In an apparent effort to not dissapoint Damelon, I am today in what I could best describe as SQL Server / Hardware hell. Sit back children, and I shall spew forth a tale of woe and misery on this otherwise crappier Tuesday.
Note: I am a jack of all trades, webmaster of none. I know a lot about a lot of things programming, server, and admin related, but I am no means a full time DBA.
It all started simple enough. I wanted to import a 200MB text file into SQL, do some sanity checking on its contents, then put that data in another table. I had no more completed doing this on to similiar SQL2K servers when I moved forth to server #1 (aka, the bane of my existance). Upon runing the job to import the file, SQL Server spat upon me, and issued me error messages including this nugget of joy:
Error: 1105, Severity: 17, State: 2
Could not allocate space for object ‘TABLE_NAME’ in database ‘DB_NAME’
because the ‘PRIMARY’ filegroup is full.
Oh dear. Now, taking this error at face value, the drive this database resides on has 53GB+ of free space. Even the database file itself has 600MB of free space inside of itself. :-( On top of that, every DBCC CHECKDB and DBCC CHECKALLOC I run comes up clean. And of course, chkdsk on all volumes during the reboot came up clear.
OK, I’ll play your game. I open SQL Enterprise Manager, and right-click Properties of the afflicted server. Auto-grow is set to 10%. Not trusting that, I decide to manually increase the data file size for the PRIMARY filegroup. On I did so , and hit OK, the server was anything but.The file size increased in windows explorer, then immediately shrunk down to its original size minus and unused spacing. In english, that means the server had no room to write new rows. Errors everywhere. Grrrr. Of course, our newly found friend fcb::ZeroFile(): GetOverLappedResult()
So, after moving all client to the old db server, I reboot this bastard machine. Once rebooted, and with no server load, it resisde the files the first time, without errors, and also ran the import job completely fine. #$%^@#%$. While I was adding flames to the fire, I also updated the raid controller firmware and drivers so I could rule that out. After some monitoring, I moved the clients back to this bastard SQl server.
Sure as shit, the import job now fails while the server is under load. Damnit. Now to make things easy, I’m now getting different errors:
Time-out occurred while waiting for buffer latch type 3 for page (1:213424), database ID 5.
I/O error 2(The system cannot find the file specified.) detected during write at offset 0×0000004eeb0000 in file ‘d:\MSSQL\Data\************.mdf’.
Funny part is, the last error happens AFTER the server read, analyzed, and repaired the file it can’t now seem to find. OK, now I have disk I/O issues AND a currupted database marked as SUSPECT in Enterprise Manager. Time to move clients back to the old SQL server and phone home to MickeySoft
I must say at this point, the MS support is one of the best supports I’ve ever used; even given the fct that I have to pay for it. After about two hours on the phone, we discovered that I couldn’t even copy the file to another drive/controller. At least that time, the event log spit up some disk error messages. Support and myself decided to rebuild the file from scratch. No problem. The database itself is 1 of 3 nodes in merge replication, and it’s not the master of the data in question.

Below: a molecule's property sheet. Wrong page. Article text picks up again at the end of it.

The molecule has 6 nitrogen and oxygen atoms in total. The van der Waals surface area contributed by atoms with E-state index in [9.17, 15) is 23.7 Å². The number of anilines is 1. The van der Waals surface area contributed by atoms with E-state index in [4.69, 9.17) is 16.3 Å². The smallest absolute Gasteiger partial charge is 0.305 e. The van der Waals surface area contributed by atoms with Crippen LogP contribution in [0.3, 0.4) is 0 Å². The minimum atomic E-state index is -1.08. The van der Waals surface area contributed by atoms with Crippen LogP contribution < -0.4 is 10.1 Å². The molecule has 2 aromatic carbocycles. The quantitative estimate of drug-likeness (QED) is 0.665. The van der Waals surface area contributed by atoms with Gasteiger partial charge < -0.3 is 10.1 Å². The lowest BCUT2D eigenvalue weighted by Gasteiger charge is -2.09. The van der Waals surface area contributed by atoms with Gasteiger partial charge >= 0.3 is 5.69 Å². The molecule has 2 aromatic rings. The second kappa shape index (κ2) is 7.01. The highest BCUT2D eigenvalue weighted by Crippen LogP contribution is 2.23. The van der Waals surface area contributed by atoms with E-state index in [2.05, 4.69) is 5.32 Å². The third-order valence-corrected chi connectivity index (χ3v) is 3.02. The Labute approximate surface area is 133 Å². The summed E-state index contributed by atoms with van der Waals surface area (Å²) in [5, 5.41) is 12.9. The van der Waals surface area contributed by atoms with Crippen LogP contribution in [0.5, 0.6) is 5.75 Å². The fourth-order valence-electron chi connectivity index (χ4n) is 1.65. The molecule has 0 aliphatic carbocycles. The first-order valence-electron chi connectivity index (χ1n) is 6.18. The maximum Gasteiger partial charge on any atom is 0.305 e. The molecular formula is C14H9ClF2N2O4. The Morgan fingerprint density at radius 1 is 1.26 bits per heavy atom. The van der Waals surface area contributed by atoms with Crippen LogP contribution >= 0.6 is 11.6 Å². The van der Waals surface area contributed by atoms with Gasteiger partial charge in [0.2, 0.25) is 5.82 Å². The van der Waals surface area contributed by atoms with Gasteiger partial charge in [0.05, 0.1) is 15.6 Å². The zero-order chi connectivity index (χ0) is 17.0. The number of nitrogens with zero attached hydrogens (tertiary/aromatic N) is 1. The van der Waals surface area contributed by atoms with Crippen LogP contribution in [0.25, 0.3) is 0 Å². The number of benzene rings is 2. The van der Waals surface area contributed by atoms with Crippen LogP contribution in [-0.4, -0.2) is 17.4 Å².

Not wanting to leave well enough alone, I decided to shut off SQL, and run chkdsk /F /R. The /R option is to recover bad sectors. Sure as shit, there was a bad sector smack dab in the middle of the data file. once checkdisk finished, I restarted SQL, the database recovered on we were on our mary way; again, still, more. Run the import job again. Runs fine. No errors. Move clients back to the new SQL server. Run import job. Job failes. Same errors. Database marked as suspect. More back sectors. Rinse, lather, repeat.
Well, at least now I have a pattern to follow and trouble shoot. Disk I/O shits itself under load. So, with that in mind, I copied all of the data drive to another controller/drive. Guess what? That’s right, while copying those files to a seperate controller, that controller shit out a hard drive. Just to be clear. The raid5 volume on the controller with the volume that wasn’t having problems blew out a hard drive. Now I had to find a spare, put that in the controller, and wait for it to resynce the raid5 volume. #$%^%$#
Once that was done 50 minutes later, I totally removed the problemed logical drive within the raid controller config. As I sit here writing, I am still waiting on the recreated logical drive to syncronize in the hardware. After that, I still need to wait for the OS to low leve format the new volume. If that doesn’t work, I will then participate in a killing spree at a location of my choosing using a weapon to be named at a later date.
Of course, all situations like these need peoms:
Here I sit all broken hearted,
tried to import, and barely started.
I’ll try again. It’s not my fault
All I see is fcb::ZeroFile(): GetOverLappedResult()